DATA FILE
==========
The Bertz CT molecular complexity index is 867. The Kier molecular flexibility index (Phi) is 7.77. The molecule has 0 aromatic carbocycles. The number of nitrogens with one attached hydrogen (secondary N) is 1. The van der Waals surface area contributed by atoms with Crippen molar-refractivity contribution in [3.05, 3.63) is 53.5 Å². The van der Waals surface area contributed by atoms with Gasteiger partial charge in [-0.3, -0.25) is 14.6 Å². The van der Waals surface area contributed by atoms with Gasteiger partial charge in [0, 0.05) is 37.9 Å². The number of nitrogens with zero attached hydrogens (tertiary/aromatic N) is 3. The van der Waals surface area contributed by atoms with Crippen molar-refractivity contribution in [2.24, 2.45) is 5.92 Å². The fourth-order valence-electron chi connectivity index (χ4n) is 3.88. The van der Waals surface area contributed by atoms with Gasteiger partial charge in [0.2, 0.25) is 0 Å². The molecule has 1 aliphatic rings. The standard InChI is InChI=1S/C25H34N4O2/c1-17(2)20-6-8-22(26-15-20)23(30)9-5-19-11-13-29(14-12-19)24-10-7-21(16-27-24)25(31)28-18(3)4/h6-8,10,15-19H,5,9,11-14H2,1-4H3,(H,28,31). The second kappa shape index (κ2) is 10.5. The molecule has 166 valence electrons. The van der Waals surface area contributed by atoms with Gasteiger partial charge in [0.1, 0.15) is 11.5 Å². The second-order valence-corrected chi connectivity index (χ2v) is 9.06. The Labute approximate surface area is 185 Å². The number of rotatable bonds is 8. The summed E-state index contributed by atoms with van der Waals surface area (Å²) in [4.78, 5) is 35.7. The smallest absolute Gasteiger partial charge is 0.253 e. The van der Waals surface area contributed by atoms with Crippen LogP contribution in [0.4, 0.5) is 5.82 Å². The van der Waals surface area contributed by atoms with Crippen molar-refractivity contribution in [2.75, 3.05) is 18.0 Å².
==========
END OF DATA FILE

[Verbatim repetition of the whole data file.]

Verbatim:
The Bertz CT molecular complexity index is 867. The Kier molecular flexibility index (Phi) is 7.77. The molecule has 0 aromatic carbocycles. The number of nitrogens with one attached hydrogen (secondary N) is 1. The van der Waals surface area contributed by atoms with Crippen molar-refractivity contribution in [3.05, 3.63) is 53.5 Å². The van der Waals surface area contributed by atoms with Gasteiger partial charge in [-0.3, -0.25) is 14.6 Å². The van der Waals surface area contributed by atoms with Gasteiger partial charge in [0, 0.05) is 37.9 Å². The number of nitrogens with zero attached hydrogens (tertiary/aromatic N) is 3. The van der Waals surface area contributed by atoms with Crippen molar-refractivity contribution in [2.24, 2.45) is 5.92 Å². The fourth-order valence-electron chi connectivity index (χ4n) is 3.88. The van der Waals surface area contributed by atoms with Gasteiger partial charge in [0.2, 0.25) is 0 Å². The molecule has 1 aliphatic rings. The standard InChI is InChI=1S/C25H34N4O2/c1-17(2)20-6-8-22(26-15-20)23(30)9-5-19-11-13-29(14-12-19)24-10-7-21(16-27-24)25(31)28-18(3)4/h6-8,10,15-19H,5,9,11-14H2,1-4H3,(H,28,31). The second kappa shape index (κ2) is 10.5. The molecule has 166 valence electrons. The van der Waals surface area contributed by atoms with Gasteiger partial charge in [0.1, 0.15) is 11.5 Å². The second-order valence-corrected chi connectivity index (χ2v) is 9.06. The Labute approximate surface area is 185 Å². The number of rotatable bonds is 8. The summed E-state index contributed by atoms with van der Waals surface area (Å²) in [4.78, 5) is 35.7. The smallest absolute Gasteiger partial charge is 0.253 e. The van der Waals surface area contributed by atoms with Crippen LogP contribution in [0.4, 0.5) is 5.82 Å². The van der Waals surface area contributed by atoms with Crippen molar-refractivity contribution in [2.75, 3.05) is 18.0 Å².